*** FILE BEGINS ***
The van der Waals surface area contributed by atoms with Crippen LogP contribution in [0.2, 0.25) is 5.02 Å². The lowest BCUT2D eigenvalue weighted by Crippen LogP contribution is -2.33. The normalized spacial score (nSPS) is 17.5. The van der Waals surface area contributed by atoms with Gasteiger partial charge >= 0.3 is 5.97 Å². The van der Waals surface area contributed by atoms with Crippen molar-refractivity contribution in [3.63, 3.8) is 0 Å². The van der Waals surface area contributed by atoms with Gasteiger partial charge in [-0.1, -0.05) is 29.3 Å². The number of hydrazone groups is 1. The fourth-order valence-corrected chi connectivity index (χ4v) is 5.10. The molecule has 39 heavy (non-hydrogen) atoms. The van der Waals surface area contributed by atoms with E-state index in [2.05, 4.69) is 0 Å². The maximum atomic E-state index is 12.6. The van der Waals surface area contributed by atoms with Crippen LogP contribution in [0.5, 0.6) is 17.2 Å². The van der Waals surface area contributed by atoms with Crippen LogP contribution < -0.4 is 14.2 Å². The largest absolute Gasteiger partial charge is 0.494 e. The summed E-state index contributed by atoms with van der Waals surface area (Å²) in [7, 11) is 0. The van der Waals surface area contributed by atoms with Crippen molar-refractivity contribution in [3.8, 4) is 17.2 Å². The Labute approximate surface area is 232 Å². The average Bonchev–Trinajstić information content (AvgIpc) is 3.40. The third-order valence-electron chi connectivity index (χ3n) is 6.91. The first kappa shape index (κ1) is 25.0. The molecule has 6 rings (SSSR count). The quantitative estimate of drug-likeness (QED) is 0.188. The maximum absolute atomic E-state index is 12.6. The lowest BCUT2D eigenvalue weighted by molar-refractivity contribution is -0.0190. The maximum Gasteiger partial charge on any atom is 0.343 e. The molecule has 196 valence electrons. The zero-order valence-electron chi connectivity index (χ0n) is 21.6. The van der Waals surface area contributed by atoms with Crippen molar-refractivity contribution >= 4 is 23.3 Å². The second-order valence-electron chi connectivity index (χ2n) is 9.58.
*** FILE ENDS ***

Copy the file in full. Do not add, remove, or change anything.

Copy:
The van der Waals surface area contributed by atoms with Crippen LogP contribution in [0.2, 0.25) is 5.02 Å². The lowest BCUT2D eigenvalue weighted by Crippen LogP contribution is -2.33. The normalized spacial score (nSPS) is 17.5. The van der Waals surface area contributed by atoms with Gasteiger partial charge >= 0.3 is 5.97 Å². The van der Waals surface area contributed by atoms with Crippen molar-refractivity contribution in [3.63, 3.8) is 0 Å². The van der Waals surface area contributed by atoms with Gasteiger partial charge in [-0.1, -0.05) is 29.3 Å². The number of hydrazone groups is 1. The fourth-order valence-corrected chi connectivity index (χ4v) is 5.10. The molecule has 39 heavy (non-hydrogen) atoms. The van der Waals surface area contributed by atoms with E-state index in [2.05, 4.69) is 0 Å². The maximum atomic E-state index is 12.6. The van der Waals surface area contributed by atoms with Crippen LogP contribution in [0.5, 0.6) is 17.2 Å². The van der Waals surface area contributed by atoms with Crippen LogP contribution < -0.4 is 14.2 Å². The largest absolute Gasteiger partial charge is 0.494 e. The summed E-state index contributed by atoms with van der Waals surface area (Å²) in [7, 11) is 0. The van der Waals surface area contributed by atoms with Crippen molar-refractivity contribution in [3.8, 4) is 17.2 Å². The Labute approximate surface area is 232 Å². The average Bonchev–Trinajstić information content (AvgIpc) is 3.40. The third-order valence-electron chi connectivity index (χ3n) is 6.91. The first kappa shape index (κ1) is 25.0. The molecule has 6 rings (SSSR count). The quantitative estimate of drug-likeness (QED) is 0.188. The maximum absolute atomic E-state index is 12.6. The lowest BCUT2D eigenvalue weighted by molar-refractivity contribution is -0.0190. The maximum Gasteiger partial charge on any atom is 0.343 e. The molecule has 196 valence electrons. The zero-order valence-electron chi connectivity index (χ0n) is 21.6. The van der Waals surface area contributed by atoms with Crippen molar-refractivity contribution >= 4 is 23.3 Å². The second-order valence-electron chi connectivity index (χ2n) is 9.58.